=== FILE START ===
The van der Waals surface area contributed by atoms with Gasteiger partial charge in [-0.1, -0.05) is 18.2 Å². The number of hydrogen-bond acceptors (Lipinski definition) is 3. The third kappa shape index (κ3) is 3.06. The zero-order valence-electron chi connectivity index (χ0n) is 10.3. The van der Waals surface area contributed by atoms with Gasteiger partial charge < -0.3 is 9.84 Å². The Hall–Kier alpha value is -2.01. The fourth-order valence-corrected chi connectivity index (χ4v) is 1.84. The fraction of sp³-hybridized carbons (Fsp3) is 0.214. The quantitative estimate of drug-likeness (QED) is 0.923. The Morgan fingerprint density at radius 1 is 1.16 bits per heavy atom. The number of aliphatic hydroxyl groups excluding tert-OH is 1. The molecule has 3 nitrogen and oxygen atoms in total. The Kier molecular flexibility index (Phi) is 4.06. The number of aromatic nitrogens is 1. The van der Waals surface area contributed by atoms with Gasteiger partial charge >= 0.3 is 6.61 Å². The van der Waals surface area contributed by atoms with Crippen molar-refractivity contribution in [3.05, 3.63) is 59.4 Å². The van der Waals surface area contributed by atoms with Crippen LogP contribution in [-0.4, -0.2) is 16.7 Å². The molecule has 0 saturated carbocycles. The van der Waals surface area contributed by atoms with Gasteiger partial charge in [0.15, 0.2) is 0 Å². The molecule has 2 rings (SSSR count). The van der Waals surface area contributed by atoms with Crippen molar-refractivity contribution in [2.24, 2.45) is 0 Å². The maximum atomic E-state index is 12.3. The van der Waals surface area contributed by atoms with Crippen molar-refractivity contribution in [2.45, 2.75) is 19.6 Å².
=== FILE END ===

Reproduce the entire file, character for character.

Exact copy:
The van der Waals surface area contributed by atoms with Gasteiger partial charge in [-0.1, -0.05) is 18.2 Å². The number of hydrogen-bond acceptors (Lipinski definition) is 3. The third kappa shape index (κ3) is 3.06. The zero-order valence-electron chi connectivity index (χ0n) is 10.3. The van der Waals surface area contributed by atoms with Gasteiger partial charge < -0.3 is 9.84 Å². The Hall–Kier alpha value is -2.01. The fourth-order valence-corrected chi connectivity index (χ4v) is 1.84. The fraction of sp³-hybridized carbons (Fsp3) is 0.214. The quantitative estimate of drug-likeness (QED) is 0.923. The Morgan fingerprint density at radius 1 is 1.16 bits per heavy atom. The number of aliphatic hydroxyl groups excluding tert-OH is 1. The molecule has 3 nitrogen and oxygen atoms in total. The Kier molecular flexibility index (Phi) is 4.06. The number of aromatic nitrogens is 1. The van der Waals surface area contributed by atoms with Gasteiger partial charge >= 0.3 is 6.61 Å². The van der Waals surface area contributed by atoms with Crippen molar-refractivity contribution in [3.05, 3.63) is 59.4 Å². The van der Waals surface area contributed by atoms with Crippen LogP contribution in [-0.4, -0.2) is 16.7 Å². The molecule has 0 saturated carbocycles. The van der Waals surface area contributed by atoms with Gasteiger partial charge in [0.15, 0.2) is 0 Å². The molecule has 2 rings (SSSR count). The van der Waals surface area contributed by atoms with Crippen molar-refractivity contribution in [2.24, 2.45) is 0 Å². The maximum atomic E-state index is 12.3. The van der Waals surface area contributed by atoms with Crippen molar-refractivity contribution in [2.45, 2.75) is 19.6 Å².